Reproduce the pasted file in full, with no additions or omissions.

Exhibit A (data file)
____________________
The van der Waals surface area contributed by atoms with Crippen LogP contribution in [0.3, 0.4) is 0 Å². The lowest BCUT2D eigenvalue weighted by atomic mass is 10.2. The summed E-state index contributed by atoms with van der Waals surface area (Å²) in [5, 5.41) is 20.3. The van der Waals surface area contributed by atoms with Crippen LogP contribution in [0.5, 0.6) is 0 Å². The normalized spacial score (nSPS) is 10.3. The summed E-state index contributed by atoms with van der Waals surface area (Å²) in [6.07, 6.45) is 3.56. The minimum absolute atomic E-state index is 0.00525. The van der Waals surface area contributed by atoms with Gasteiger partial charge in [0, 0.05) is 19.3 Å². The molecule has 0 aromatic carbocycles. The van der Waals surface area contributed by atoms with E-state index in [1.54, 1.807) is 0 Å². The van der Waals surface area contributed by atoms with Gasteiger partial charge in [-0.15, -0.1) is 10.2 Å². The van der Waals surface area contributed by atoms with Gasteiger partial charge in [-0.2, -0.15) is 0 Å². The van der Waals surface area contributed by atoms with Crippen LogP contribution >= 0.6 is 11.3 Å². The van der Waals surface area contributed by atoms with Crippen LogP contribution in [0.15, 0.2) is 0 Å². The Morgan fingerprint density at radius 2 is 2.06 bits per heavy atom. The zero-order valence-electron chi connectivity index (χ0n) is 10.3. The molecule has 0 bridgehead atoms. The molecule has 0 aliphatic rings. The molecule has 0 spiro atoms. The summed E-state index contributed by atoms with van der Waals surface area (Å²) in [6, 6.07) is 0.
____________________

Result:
The van der Waals surface area contributed by atoms with Crippen LogP contribution in [0.3, 0.4) is 0 Å². The lowest BCUT2D eigenvalue weighted by atomic mass is 10.2. The summed E-state index contributed by atoms with van der Waals surface area (Å²) in [5, 5.41) is 20.3. The van der Waals surface area contributed by atoms with Crippen LogP contribution in [0.5, 0.6) is 0 Å². The normalized spacial score (nSPS) is 10.3. The summed E-state index contributed by atoms with van der Waals surface area (Å²) in [6.07, 6.45) is 3.56. The minimum absolute atomic E-state index is 0.00525. The van der Waals surface area contributed by atoms with Gasteiger partial charge in [0, 0.05) is 19.3 Å². The molecule has 0 aromatic carbocycles. The van der Waals surface area contributed by atoms with E-state index in [1.54, 1.807) is 0 Å². The van der Waals surface area contributed by atoms with Gasteiger partial charge in [-0.15, -0.1) is 10.2 Å². The van der Waals surface area contributed by atoms with Gasteiger partial charge in [-0.2, -0.15) is 0 Å². The van der Waals surface area contributed by atoms with Crippen LogP contribution >= 0.6 is 11.3 Å². The van der Waals surface area contributed by atoms with Crippen LogP contribution in [0.15, 0.2) is 0 Å². The Morgan fingerprint density at radius 2 is 2.06 bits per heavy atom. The zero-order valence-electron chi connectivity index (χ0n) is 10.3. The molecule has 0 bridgehead atoms. The molecule has 0 aliphatic rings. The molecule has 0 spiro atoms. The summed E-state index contributed by atoms with van der Waals surface area (Å²) in [6, 6.07) is 0.